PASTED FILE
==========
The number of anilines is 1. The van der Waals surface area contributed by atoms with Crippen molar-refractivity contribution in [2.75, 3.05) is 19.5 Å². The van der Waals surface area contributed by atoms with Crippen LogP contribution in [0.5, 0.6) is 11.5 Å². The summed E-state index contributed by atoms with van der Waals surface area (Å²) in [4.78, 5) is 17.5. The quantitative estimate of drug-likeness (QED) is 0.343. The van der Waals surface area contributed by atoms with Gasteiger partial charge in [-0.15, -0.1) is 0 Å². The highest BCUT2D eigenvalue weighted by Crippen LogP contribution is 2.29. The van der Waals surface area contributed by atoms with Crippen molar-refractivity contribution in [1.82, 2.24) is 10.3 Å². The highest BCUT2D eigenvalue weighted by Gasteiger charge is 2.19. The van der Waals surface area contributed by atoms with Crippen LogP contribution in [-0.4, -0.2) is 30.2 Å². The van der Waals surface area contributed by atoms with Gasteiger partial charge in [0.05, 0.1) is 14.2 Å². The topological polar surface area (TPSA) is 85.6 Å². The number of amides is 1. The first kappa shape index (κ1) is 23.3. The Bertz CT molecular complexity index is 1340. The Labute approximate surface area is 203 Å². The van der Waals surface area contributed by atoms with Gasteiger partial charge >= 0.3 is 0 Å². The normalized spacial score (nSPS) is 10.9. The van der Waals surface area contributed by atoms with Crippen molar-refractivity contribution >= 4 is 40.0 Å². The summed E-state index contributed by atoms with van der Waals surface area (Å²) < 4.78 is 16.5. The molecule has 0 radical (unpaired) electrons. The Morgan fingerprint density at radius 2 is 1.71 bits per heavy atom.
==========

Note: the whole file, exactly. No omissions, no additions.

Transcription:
The number of anilines is 1. The van der Waals surface area contributed by atoms with Crippen molar-refractivity contribution in [2.75, 3.05) is 19.5 Å². The van der Waals surface area contributed by atoms with Crippen LogP contribution in [0.5, 0.6) is 11.5 Å². The summed E-state index contributed by atoms with van der Waals surface area (Å²) in [4.78, 5) is 17.5. The quantitative estimate of drug-likeness (QED) is 0.343. The van der Waals surface area contributed by atoms with Gasteiger partial charge in [-0.15, -0.1) is 0 Å². The highest BCUT2D eigenvalue weighted by Crippen LogP contribution is 2.29. The van der Waals surface area contributed by atoms with Crippen molar-refractivity contribution in [1.82, 2.24) is 10.3 Å². The highest BCUT2D eigenvalue weighted by Gasteiger charge is 2.19. The van der Waals surface area contributed by atoms with Crippen LogP contribution in [-0.4, -0.2) is 30.2 Å². The van der Waals surface area contributed by atoms with Gasteiger partial charge in [0.05, 0.1) is 14.2 Å². The topological polar surface area (TPSA) is 85.6 Å². The number of amides is 1. The first kappa shape index (κ1) is 23.3. The Bertz CT molecular complexity index is 1340. The Labute approximate surface area is 203 Å². The van der Waals surface area contributed by atoms with Gasteiger partial charge >= 0.3 is 0 Å². The normalized spacial score (nSPS) is 10.9. The van der Waals surface area contributed by atoms with Crippen molar-refractivity contribution >= 4 is 40.0 Å². The summed E-state index contributed by atoms with van der Waals surface area (Å²) < 4.78 is 16.5. The molecule has 0 radical (unpaired) electrons. The Morgan fingerprint density at radius 2 is 1.71 bits per heavy atom.